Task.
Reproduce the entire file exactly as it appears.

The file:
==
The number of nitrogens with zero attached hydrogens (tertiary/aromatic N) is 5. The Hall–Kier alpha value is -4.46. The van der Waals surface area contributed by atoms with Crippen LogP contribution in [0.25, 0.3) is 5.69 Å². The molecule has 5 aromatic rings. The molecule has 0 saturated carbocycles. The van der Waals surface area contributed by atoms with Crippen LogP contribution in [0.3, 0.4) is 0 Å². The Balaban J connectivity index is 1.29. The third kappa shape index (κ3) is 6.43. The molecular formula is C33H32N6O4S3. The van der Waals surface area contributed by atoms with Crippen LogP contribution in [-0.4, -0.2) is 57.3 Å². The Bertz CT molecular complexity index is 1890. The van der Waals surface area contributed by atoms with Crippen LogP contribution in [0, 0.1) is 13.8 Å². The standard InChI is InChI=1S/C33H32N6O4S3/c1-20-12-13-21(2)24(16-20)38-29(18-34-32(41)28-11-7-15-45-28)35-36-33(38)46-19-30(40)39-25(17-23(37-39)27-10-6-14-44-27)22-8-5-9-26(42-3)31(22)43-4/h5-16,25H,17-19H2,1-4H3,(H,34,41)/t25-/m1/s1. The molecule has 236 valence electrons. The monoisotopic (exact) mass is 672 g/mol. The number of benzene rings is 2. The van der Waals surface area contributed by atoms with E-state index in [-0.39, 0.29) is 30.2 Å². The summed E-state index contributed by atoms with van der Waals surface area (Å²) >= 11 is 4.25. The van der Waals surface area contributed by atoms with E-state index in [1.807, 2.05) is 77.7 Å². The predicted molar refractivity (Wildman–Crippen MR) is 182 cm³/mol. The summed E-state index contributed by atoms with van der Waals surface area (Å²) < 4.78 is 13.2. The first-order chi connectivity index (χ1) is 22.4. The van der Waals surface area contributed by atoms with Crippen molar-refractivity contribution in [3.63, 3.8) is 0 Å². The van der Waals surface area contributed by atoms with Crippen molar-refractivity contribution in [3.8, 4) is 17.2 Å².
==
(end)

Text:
The number of nitrogens with zero attached hydrogens (tertiary/aromatic N) is 5. The Hall–Kier alpha value is -4.46. The van der Waals surface area contributed by atoms with Crippen LogP contribution in [0.25, 0.3) is 5.69 Å². The molecule has 5 aromatic rings. The molecule has 0 saturated carbocycles. The van der Waals surface area contributed by atoms with Crippen LogP contribution in [0.3, 0.4) is 0 Å². The Balaban J connectivity index is 1.29. The third kappa shape index (κ3) is 6.43. The molecular formula is C33H32N6O4S3. The van der Waals surface area contributed by atoms with Crippen LogP contribution in [-0.4, -0.2) is 57.3 Å². The Bertz CT molecular complexity index is 1890. The van der Waals surface area contributed by atoms with Crippen LogP contribution in [0, 0.1) is 13.8 Å². The standard InChI is InChI=1S/C33H32N6O4S3/c1-20-12-13-21(2)24(16-20)38-29(18-34-32(41)28-11-7-15-45-28)35-36-33(38)46-19-30(40)39-25(17-23(37-39)27-10-6-14-44-27)22-8-5-9-26(42-3)31(22)43-4/h5-16,25H,17-19H2,1-4H3,(H,34,41)/t25-/m1/s1. The molecule has 236 valence electrons. The monoisotopic (exact) mass is 672 g/mol. The number of benzene rings is 2. The van der Waals surface area contributed by atoms with E-state index in [-0.39, 0.29) is 30.2 Å². The summed E-state index contributed by atoms with van der Waals surface area (Å²) >= 11 is 4.25. The van der Waals surface area contributed by atoms with E-state index in [1.807, 2.05) is 77.7 Å². The predicted molar refractivity (Wildman–Crippen MR) is 182 cm³/mol. The summed E-state index contributed by atoms with van der Waals surface area (Å²) < 4.78 is 13.2. The first-order chi connectivity index (χ1) is 22.4. The van der Waals surface area contributed by atoms with Crippen molar-refractivity contribution in [3.63, 3.8) is 0 Å². The van der Waals surface area contributed by atoms with Crippen molar-refractivity contribution in [3.8, 4) is 17.2 Å².